One aspect of this image that’s immediately noticeable is that each channel is relatively dark on average, yet the full color image is relatively light. That occurs because in the Red-Green-Blue (RGB) scheme, colors are additive – as intensity increases, the amount of light increases, making the image brighter.
The RGB scheme can be interpreted as the red, green, and blue components of a white light that illuminate a white paper in a dark room. For example, if the blue channel’s intensity is 0% for a pixel, it means none of the blue component of white light is illuminating that pixel. If the blue channel’s intensity is 10% for a pixel, it means a little bit of the blue component of white light is illuminating that pixel. If the blue channel’s intensity is 100% for a pixel, it means all of the blue component of white light is illuminating that pixel.
A pixel with intensities 50% red, 50% blue, and 0% green would have a purplish color. Can you think of how to create a white, gray, or yellow pixel?
This website shows how different RGB intensity percentages can create different colors. The table also includes another component, alpha, which is the transparency of the color. 0% is completely opaque, while 100% is completely transparent. Transparency allows background color to mix into the foreground color.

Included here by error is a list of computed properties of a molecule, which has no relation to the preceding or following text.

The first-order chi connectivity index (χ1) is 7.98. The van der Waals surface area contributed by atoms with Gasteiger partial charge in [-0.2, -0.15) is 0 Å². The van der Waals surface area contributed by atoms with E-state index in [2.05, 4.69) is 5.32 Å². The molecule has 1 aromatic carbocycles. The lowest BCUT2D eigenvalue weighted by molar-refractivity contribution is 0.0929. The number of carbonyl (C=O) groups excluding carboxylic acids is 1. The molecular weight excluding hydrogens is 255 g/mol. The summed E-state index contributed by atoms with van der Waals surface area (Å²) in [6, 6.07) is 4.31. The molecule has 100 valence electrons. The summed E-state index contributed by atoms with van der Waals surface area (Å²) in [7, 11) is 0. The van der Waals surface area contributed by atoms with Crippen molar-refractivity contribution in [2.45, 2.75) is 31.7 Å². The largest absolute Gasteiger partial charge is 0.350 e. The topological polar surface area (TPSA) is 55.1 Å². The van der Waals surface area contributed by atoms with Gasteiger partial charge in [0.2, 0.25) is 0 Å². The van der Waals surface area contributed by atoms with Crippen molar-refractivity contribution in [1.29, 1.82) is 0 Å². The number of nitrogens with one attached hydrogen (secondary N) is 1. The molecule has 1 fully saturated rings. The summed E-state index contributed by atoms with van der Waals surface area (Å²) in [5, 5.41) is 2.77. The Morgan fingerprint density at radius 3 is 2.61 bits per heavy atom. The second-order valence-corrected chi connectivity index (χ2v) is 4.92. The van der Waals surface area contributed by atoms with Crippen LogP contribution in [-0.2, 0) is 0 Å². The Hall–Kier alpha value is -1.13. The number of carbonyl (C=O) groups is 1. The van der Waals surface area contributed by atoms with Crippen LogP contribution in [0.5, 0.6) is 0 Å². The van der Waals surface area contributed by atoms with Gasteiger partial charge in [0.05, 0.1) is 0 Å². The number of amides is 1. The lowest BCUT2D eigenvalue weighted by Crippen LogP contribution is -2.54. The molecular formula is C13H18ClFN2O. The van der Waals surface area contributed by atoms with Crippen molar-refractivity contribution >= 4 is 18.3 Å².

RGB is a common scheme to use because computer screens very commonly are manufactured to emit red, green, and blue light, which combine to create millions of colors. By using RGB data to store image data, the image data translates directly to the display: each pixel on the display just emits red, green, and blue light at the intensity stored in the image’s pixel.
That’s the absolute basics on raster still images! Raster images represent images by describing a uniform grid made of tiny squares called pixels. Each pixel has a color, which is described by one or more intensities.
Raster images are optimal for complex static imagery, such as photography. The pixels allow for arbitrary variation and irregular shapes, which appear throughout our natural world.
Questions? Leave a comment in the comment section below.